It was customary for Icelandic priests to marry (or at least cohabit) in this era, the doctrine of clerical celibacy having not yet reached this far north, but Þorlákur remained single, having had a dream that he was destined to take “a much higher bride” than he had been contemplating – presumably the bishop’s chair. He was troubled by his sister Ragnheiður’s affair with Jón Loftsson and, after he had become bishop, he threatened them both with excommunication unless they broke off their relationship. Once again, Jón dug in his heals and refused Bishop Þorlákur’s demand, saying that he would not comply unless his own heart led him to do so. In time, Jón did have a change of heart and the relationship ended, after which he and Ragnheiður were both absolved by the bishop.  Their son together later became Saint Þorlákur’s chaplain and, in time, his successor as bishop.
If they were alive today, I suppose that Jón Loftsson would suspect Bishop Þorlákur of being a socialist, while the saintly bishop would accuse Jón of “tea party” politics. Saint Þorlákur would surely seek to impeach Jón as chieftain, if he couldn’t excommunicate him, while Jón would undoubtedly end the bishop’s charitable exemption, or else force him to file annual reports detailing every expenditure above 600 thousand krónur – that’s $5,000 in Canadian currency. Their disputes about church and state, priesthood and laity, public and private, honour and piety, reflect conflicts that have echoed down through the ages. We still argue about such matters, the primary difference being that it’s perhaps easier to approach the conflicts lightheartedly when several centuries separate us from the presenting issues. Yet we are no less quarrelsome a people, even though our social mores have changed and much of what provoked conflict in medieval times now arouses amusement. And, truth be told, we still excommunicate dissenters, both in religion and politics, not to mention neighbourhood gatherings and family dinners.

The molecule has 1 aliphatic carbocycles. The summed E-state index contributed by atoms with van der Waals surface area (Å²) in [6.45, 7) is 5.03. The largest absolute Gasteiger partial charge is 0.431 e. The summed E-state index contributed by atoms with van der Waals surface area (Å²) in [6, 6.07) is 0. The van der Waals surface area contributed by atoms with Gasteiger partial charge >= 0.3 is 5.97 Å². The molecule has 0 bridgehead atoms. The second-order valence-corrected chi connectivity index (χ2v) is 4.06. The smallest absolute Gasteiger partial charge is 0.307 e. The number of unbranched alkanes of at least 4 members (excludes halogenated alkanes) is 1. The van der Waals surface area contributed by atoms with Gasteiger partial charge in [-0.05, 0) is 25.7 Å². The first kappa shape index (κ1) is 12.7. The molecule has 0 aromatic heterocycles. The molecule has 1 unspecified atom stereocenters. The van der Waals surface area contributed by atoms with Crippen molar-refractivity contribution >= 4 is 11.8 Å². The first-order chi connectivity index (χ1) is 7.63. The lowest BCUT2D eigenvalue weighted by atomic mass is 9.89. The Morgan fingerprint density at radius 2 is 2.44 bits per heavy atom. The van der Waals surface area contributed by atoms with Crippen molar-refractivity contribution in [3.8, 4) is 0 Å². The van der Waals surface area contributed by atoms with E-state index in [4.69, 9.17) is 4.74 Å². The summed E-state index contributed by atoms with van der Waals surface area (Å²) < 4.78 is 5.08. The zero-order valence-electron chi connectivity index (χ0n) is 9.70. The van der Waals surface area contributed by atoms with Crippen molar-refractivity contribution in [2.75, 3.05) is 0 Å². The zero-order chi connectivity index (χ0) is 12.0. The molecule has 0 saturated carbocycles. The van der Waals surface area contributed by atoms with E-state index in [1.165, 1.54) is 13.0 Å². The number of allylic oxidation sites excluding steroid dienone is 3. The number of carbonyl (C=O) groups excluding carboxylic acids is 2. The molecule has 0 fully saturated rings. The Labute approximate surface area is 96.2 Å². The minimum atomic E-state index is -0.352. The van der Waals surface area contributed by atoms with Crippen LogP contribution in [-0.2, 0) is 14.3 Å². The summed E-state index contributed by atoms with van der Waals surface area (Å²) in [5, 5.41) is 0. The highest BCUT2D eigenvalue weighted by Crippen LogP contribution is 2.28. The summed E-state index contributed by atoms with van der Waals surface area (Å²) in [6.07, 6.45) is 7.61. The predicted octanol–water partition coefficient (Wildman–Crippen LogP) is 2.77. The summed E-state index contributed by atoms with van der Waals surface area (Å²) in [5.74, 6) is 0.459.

It’s somewhat consoling to think that family relationships in the twelfth century were as complicated as the ones many people endure today. Can you imagine being part of the Oddaverjar clan around the Yuletide? As Christmas approaches each year, I can almost hear my branch of the family saying, in unison, “Oh great, the saints are coming for dinner again. There goes the Solstice!” Yes, it turns out that even saints’ families have “issues” at this time of year. In my household this Christmas, we will remember and pay homage to the ancestors, as we always do, but we’ll be quietly relieved that they’re not all coming for dinner.